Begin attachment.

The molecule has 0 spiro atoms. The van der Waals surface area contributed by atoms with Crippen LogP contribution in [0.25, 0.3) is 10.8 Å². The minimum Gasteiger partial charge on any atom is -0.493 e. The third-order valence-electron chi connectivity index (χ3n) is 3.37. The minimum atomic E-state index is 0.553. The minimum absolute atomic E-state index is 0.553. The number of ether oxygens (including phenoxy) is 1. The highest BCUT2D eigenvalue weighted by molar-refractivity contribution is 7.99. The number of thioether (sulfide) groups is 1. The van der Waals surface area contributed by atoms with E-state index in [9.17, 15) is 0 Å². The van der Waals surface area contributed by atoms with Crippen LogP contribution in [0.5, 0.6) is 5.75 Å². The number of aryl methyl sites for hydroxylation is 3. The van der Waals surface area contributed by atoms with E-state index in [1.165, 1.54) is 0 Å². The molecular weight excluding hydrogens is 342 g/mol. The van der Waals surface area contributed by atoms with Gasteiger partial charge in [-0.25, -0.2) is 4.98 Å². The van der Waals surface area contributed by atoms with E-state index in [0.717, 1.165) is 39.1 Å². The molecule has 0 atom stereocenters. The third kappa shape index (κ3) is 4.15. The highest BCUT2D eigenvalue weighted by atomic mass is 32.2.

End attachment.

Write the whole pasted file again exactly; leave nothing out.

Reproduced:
The molecule has 0 spiro atoms. The van der Waals surface area contributed by atoms with Crippen LogP contribution in [0.25, 0.3) is 10.8 Å². The minimum Gasteiger partial charge on any atom is -0.493 e. The third-order valence-electron chi connectivity index (χ3n) is 3.37. The minimum atomic E-state index is 0.553. The minimum absolute atomic E-state index is 0.553. The number of ether oxygens (including phenoxy) is 1. The highest BCUT2D eigenvalue weighted by molar-refractivity contribution is 7.99. The number of thioether (sulfide) groups is 1. The van der Waals surface area contributed by atoms with E-state index in [9.17, 15) is 0 Å². The van der Waals surface area contributed by atoms with Crippen LogP contribution in [0.5, 0.6) is 5.75 Å². The number of aryl methyl sites for hydroxylation is 3. The van der Waals surface area contributed by atoms with E-state index in [1.165, 1.54) is 0 Å². The molecular weight excluding hydrogens is 342 g/mol. The van der Waals surface area contributed by atoms with Gasteiger partial charge in [-0.25, -0.2) is 4.98 Å². The van der Waals surface area contributed by atoms with E-state index in [0.717, 1.165) is 39.1 Å². The molecule has 0 atom stereocenters. The third kappa shape index (κ3) is 4.15. The highest BCUT2D eigenvalue weighted by atomic mass is 32.2.